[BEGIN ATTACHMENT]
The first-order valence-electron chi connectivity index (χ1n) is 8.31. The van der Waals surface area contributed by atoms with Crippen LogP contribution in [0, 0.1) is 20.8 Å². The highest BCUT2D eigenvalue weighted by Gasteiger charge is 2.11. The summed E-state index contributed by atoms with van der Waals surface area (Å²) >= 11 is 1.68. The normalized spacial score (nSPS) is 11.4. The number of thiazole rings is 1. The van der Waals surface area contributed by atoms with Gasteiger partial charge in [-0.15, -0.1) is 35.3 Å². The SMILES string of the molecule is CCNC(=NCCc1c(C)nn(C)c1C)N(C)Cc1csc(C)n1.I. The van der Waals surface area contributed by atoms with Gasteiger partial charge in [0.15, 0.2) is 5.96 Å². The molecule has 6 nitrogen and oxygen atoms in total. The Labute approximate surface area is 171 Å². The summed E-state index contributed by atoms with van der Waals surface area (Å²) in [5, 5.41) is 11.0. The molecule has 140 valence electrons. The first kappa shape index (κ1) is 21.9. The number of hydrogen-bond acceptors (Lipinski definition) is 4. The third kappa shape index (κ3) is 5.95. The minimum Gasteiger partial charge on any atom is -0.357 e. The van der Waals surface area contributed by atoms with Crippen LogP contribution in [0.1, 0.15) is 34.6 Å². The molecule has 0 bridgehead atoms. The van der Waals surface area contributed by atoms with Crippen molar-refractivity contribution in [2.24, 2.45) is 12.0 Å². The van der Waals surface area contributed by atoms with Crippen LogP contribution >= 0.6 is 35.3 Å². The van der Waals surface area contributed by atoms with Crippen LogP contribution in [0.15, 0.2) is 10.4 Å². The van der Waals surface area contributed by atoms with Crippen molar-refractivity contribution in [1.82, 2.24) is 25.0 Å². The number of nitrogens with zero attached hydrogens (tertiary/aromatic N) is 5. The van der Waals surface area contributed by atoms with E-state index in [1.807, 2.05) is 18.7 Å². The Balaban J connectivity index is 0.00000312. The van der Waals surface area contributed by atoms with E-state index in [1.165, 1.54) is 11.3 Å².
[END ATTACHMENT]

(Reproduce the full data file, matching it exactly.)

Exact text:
The first-order valence-electron chi connectivity index (χ1n) is 8.31. The van der Waals surface area contributed by atoms with Crippen LogP contribution in [0, 0.1) is 20.8 Å². The highest BCUT2D eigenvalue weighted by Gasteiger charge is 2.11. The summed E-state index contributed by atoms with van der Waals surface area (Å²) >= 11 is 1.68. The normalized spacial score (nSPS) is 11.4. The number of thiazole rings is 1. The van der Waals surface area contributed by atoms with Gasteiger partial charge in [-0.15, -0.1) is 35.3 Å². The SMILES string of the molecule is CCNC(=NCCc1c(C)nn(C)c1C)N(C)Cc1csc(C)n1.I. The van der Waals surface area contributed by atoms with Gasteiger partial charge in [0.15, 0.2) is 5.96 Å². The molecule has 6 nitrogen and oxygen atoms in total. The Labute approximate surface area is 171 Å². The summed E-state index contributed by atoms with van der Waals surface area (Å²) in [5, 5.41) is 11.0. The molecule has 140 valence electrons. The first kappa shape index (κ1) is 21.9. The number of hydrogen-bond acceptors (Lipinski definition) is 4. The third kappa shape index (κ3) is 5.95. The minimum Gasteiger partial charge on any atom is -0.357 e. The van der Waals surface area contributed by atoms with Crippen LogP contribution in [0.1, 0.15) is 34.6 Å². The molecule has 0 bridgehead atoms. The van der Waals surface area contributed by atoms with Crippen molar-refractivity contribution in [2.24, 2.45) is 12.0 Å². The van der Waals surface area contributed by atoms with Crippen LogP contribution >= 0.6 is 35.3 Å². The van der Waals surface area contributed by atoms with Crippen LogP contribution in [0.15, 0.2) is 10.4 Å². The van der Waals surface area contributed by atoms with Crippen molar-refractivity contribution in [1.82, 2.24) is 25.0 Å². The number of nitrogens with zero attached hydrogens (tertiary/aromatic N) is 5. The van der Waals surface area contributed by atoms with E-state index in [1.807, 2.05) is 18.7 Å². The Balaban J connectivity index is 0.00000312. The van der Waals surface area contributed by atoms with E-state index in [1.165, 1.54) is 11.3 Å².